What You Should Know About Mosquito Bites

Mosquitoes are small, fly like blood-sucking, irritating bugs. You, at one point of your life, surely would have thought why do they need your blood, if their bite only causes irritation with a red bump? Or are there any other dangers, how you can prevent their bites and many things related to mosquito bites?

In this article, we’ll tell you what you should know about mosquito bites. If you want more information, visit the nearest Urgent care clinic around you and get proper details about different mosquito bites.

Why Mosquitoes Bite?

Like any other animal, there are male and female mosquitoes. Only female mosquitoes bite humans or any other hot-blooded animals for blood. Mosquitoes need sugar in order to stay alive which they get from plants or fruit nectar. Female mosquitoes need protein for their egg development, which comes from blood.

They are not actually biting you as the female mosquitoes inject a straw-like part of their mouth, proboscis, into your skin and get to your blood.

What Attracts Mosquitoes?

Some people are more likely to be bitten by mosquitoes than others. It is because of the fact that mosquitoes are attracted to different chemicals such as lactic acid and carbon dioxide which are produced by our body.

Studies have shown that mosquitoes are more attracted to blood type O than blood type A and B. High metabolic rate and production of carbon dioxide are also causing unwanted attraction.

Although everyone is at risk of getting bit by mosquitoes yet the kind of people more likely to get bit are:

  • Pregnant women
  • Overweight or obese people
  • Sweaty people
  • People with high resting metabolic rate

Where Do Mosquitoes Exist?

Mosquitoes seek cool, wet and shaded areas such as tall grass, weed, and bushes. They avoid sunlight because it kills them by dehydration. Mosquitoes usually lay eggs in still water such as ponds or even inside your home in some vase or pot where water remains standing for long time periods. Visit any Urgent care clinic around you and get informed about places that give rise to the growing mosquito society.

Are Mosquito Bites Dangerous?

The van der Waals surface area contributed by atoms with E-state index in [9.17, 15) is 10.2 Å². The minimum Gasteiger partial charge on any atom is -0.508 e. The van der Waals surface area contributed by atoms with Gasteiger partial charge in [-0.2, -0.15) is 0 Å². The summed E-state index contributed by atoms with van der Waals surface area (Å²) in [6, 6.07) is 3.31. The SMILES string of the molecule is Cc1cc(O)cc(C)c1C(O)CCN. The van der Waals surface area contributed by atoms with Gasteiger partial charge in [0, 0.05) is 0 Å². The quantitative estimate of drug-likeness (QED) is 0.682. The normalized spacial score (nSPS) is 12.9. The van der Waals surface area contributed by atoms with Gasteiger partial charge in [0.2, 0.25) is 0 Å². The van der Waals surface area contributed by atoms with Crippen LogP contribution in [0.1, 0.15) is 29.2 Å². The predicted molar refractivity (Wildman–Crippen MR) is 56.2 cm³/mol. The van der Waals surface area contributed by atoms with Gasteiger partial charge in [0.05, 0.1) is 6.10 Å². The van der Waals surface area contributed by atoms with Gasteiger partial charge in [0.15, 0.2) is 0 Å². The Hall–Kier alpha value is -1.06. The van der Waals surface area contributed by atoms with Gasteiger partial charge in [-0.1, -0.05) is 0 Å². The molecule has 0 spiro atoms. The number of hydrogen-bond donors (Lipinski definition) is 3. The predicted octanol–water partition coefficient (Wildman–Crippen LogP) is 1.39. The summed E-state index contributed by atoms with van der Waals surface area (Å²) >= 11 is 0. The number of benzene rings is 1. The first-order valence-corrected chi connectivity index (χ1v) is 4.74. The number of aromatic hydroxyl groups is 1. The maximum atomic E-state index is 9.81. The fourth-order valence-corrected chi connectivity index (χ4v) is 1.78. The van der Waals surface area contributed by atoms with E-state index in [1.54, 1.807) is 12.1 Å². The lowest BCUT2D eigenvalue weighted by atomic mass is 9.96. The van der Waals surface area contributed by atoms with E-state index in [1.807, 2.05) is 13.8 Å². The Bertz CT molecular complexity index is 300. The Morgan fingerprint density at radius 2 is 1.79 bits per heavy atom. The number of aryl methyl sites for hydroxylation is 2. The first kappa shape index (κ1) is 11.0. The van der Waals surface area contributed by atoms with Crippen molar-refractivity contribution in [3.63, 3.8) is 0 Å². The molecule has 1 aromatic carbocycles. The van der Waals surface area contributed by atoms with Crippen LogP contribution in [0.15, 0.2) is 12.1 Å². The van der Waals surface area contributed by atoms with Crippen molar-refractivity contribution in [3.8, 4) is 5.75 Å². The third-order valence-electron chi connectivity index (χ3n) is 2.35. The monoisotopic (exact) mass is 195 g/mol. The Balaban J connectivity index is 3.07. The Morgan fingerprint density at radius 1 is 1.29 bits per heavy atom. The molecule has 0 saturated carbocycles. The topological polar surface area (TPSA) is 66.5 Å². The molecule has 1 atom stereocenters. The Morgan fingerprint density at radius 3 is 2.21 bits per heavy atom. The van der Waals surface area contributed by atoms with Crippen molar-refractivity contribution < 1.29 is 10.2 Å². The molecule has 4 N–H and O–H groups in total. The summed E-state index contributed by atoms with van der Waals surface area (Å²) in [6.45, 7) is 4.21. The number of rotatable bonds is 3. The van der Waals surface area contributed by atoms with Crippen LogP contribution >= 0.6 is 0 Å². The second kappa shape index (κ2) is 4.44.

Normally a mosquito bite is nothing more than a red bump that causes itching and irritation. Female mosquitoes can drink blood equal to three times her weight so it targets as many hosts as it can. When a mosquito bites a host infected with a virus, it may transfer that to anyone it targets next, let it be humans or pets.

An infected mosquito can spread the following diseases in humans:

  • Zika virus
  • Chikungunya virus
  • Malaria
  • Dengue
  • West Nile virus
  • Yellow fever
  • Encephalitis Virus

The mosquito-borne diseases may get fatal if not timely treated. It is better not to take a chance and avoid mosquito bites by taking precautionary measures.


Mosquito bites can be avoided by following some simple steps

  • Don’t let water stay at your place and dump any still water near your home.
  • Use screens on windows to keep mosquitoes out of your home or workplace.
  • Stay indoors during dusk and dawn.
  • Sleep in nets.
  • Use light color clothing that covers your body well, especially outdoors.
  • Lower you resting metabolic rate and lower your consumption of beer.
  • Apply natural mosquito repellents such as oil of lemon eucalyptus.


What to do?

The easiest way to ease the irritation and lower the bump is to heat a spoon and apply to the bite. Then apply some baking soda paste or calamine lotion. One thing you should not do is to scratch the affected area.

If the redness or the bump doesn’t go away in one to two days and starts growing to an extent that a large area gets red or swollen, see the doctor right away.